Citizens of twin cities flout ban on kite flying

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A significant number of kites continue to hover over the skies in twin cities of Rawalpindi and Islamabad despite a ban on kite flying but the citizens are flouting the ban, as the administration fails to ensure complete compliance of the restriction.

While some citizens have asked for a complete crackdown on the dealers and stressed for an effective implementation of the ban to prevent the loss of precious lives in the name of celebration of a spring festival “Basant”, there are also people who are fully prepared to celebrate it without any worry.

Amjad Ali, a resident of Rawalpindi said that kite-flying was a dangerous activity. A crowd of people including children run after falling kites hoping to catch them. “In doing so, they blindly enter roads, as their eyes are glued on the kites high above them, and more often end up getting seriously injured, or even losing their lives in an accident.”

A young girl named Irum expressed her concerns over aerial firing that had become integral part of almost all celebrations.

Kite flying is no exception. Whenever a kite was cut, it was followed by intense firing. She told APP that such people had no regard for others’ safety. “Sounds of fire was annoying and disturbing for law abiding citizens. Moreover, stray bullets posed threat to their lives.” She called for the ban to be implemented wholly and effectively to protect people from the dangers connected with kite-flying.

Talking about the dangers of using string containing metallic component (dhati dor), a man who spoke on the condition of anonymity, recalled his narrow escape from getting electrocuted.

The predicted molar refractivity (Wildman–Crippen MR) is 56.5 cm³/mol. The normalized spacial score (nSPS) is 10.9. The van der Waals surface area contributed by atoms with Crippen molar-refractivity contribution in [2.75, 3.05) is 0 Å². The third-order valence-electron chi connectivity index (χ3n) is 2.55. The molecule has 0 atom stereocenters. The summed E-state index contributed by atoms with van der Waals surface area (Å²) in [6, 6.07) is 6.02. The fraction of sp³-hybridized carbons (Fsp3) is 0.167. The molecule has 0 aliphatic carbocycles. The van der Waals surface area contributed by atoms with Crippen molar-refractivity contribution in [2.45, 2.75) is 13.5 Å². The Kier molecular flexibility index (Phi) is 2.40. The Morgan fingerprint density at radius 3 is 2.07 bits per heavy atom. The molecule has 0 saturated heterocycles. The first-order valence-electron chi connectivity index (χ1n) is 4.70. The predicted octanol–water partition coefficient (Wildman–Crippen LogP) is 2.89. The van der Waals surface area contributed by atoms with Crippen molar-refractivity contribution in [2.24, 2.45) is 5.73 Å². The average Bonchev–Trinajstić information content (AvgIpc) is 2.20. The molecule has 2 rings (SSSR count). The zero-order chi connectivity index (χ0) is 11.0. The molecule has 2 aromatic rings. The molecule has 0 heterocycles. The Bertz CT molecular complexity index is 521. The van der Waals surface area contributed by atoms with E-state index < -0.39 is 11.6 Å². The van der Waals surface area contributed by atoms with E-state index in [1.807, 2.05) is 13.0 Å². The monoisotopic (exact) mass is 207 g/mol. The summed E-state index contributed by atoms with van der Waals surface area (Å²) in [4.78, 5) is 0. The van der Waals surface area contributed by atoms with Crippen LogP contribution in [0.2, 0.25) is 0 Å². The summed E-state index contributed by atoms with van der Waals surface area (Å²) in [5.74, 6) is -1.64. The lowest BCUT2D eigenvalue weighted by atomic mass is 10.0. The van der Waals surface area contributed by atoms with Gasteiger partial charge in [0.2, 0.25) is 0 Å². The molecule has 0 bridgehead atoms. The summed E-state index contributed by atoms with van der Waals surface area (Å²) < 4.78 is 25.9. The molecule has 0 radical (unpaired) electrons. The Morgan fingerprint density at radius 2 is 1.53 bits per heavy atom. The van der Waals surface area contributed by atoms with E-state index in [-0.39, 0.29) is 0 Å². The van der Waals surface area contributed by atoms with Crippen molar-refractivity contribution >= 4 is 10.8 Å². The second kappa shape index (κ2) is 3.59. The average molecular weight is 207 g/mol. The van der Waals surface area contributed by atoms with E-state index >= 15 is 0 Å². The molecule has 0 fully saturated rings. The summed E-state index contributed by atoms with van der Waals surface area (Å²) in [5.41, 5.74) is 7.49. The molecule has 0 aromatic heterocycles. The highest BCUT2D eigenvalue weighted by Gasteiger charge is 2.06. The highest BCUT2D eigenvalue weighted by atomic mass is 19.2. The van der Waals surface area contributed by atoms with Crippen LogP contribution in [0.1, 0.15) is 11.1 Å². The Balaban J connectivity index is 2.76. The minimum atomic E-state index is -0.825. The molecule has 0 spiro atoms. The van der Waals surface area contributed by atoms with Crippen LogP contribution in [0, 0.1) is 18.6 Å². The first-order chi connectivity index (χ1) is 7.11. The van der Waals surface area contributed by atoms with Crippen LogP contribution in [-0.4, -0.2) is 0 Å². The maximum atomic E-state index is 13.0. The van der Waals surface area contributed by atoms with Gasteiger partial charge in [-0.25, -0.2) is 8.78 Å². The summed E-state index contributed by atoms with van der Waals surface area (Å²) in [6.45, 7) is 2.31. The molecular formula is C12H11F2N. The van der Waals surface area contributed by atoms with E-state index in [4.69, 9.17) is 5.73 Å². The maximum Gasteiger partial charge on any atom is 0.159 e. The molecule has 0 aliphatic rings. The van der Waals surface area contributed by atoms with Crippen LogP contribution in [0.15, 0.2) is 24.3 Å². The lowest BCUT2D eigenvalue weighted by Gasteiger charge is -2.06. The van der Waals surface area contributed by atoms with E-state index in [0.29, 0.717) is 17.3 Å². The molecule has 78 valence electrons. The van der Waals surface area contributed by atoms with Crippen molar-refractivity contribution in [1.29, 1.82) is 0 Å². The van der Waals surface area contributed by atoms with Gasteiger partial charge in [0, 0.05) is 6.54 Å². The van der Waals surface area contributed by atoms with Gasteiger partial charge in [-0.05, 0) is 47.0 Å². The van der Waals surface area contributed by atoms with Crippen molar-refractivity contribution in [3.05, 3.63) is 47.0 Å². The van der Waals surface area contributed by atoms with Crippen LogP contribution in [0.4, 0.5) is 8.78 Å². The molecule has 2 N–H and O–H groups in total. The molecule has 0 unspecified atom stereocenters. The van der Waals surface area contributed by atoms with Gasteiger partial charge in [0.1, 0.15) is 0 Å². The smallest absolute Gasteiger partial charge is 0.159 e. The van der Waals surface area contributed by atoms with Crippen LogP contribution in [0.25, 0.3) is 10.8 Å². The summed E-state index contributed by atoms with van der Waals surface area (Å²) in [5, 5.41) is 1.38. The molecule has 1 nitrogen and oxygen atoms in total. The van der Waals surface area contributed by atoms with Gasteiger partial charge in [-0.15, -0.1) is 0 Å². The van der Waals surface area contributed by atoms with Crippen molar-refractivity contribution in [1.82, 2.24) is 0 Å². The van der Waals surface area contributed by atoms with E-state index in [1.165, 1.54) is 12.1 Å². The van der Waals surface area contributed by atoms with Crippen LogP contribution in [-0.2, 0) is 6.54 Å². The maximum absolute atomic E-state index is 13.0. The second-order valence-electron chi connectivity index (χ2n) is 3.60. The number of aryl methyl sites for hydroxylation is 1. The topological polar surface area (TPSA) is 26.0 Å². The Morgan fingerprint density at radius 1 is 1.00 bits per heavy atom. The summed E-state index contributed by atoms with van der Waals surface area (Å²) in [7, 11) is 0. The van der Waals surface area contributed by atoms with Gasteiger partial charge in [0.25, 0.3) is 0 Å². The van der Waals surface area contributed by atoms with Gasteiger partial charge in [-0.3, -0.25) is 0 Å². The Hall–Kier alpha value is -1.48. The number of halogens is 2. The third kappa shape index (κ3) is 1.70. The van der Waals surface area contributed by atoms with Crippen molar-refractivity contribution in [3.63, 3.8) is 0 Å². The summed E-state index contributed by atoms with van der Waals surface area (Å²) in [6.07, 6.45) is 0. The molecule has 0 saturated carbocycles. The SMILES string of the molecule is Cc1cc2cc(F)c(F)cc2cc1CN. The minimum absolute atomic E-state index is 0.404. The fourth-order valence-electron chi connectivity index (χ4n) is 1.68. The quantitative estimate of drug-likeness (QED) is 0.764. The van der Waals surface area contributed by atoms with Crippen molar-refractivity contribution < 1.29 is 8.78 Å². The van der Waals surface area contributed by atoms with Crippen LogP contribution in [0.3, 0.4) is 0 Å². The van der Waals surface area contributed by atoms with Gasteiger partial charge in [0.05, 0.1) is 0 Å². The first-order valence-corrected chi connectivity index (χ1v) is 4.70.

“There have been numerous incidents where bikers had their throats slit open with kite strings. Not only do these razor sharp strings pose danger to humans, but also to birds,” stressed a worried mother.

Not everyone is a law-abiding citizen. Also, not everyone is concerned about the safety of others or about the consequences of one’s actions.

Sheraz, a university student, did not feel any legal or moral obligation to comply with the ban. He was proudly boasting his preparations for the festival.

One person was of the view that banning a festival was not a feasible solution. He said, “There are festivals, such as bull fighting, more dangerous than basant. The better way is to find a solution and facilitate citizens so that people may celebrate basant in a safer manner through a controlled environment and other appropriate measures.”

Since the start of this year, the Rawalpindi Police have arrested more than 300 individuals and confiscated more than 60,000 kites and more than 1300 rolls of strings.

Rawalpindi Traffic Police too have advised motorcyclists to use safety wires to protect themselves from ‘killer strings.’ It had also appealed the citizens to refrain from kite flying calling it ‘bloody and life threatening.’

An official of Rawalpindi Traffic Police said, “It is our foremost duty to protect the life and property of citizens.”

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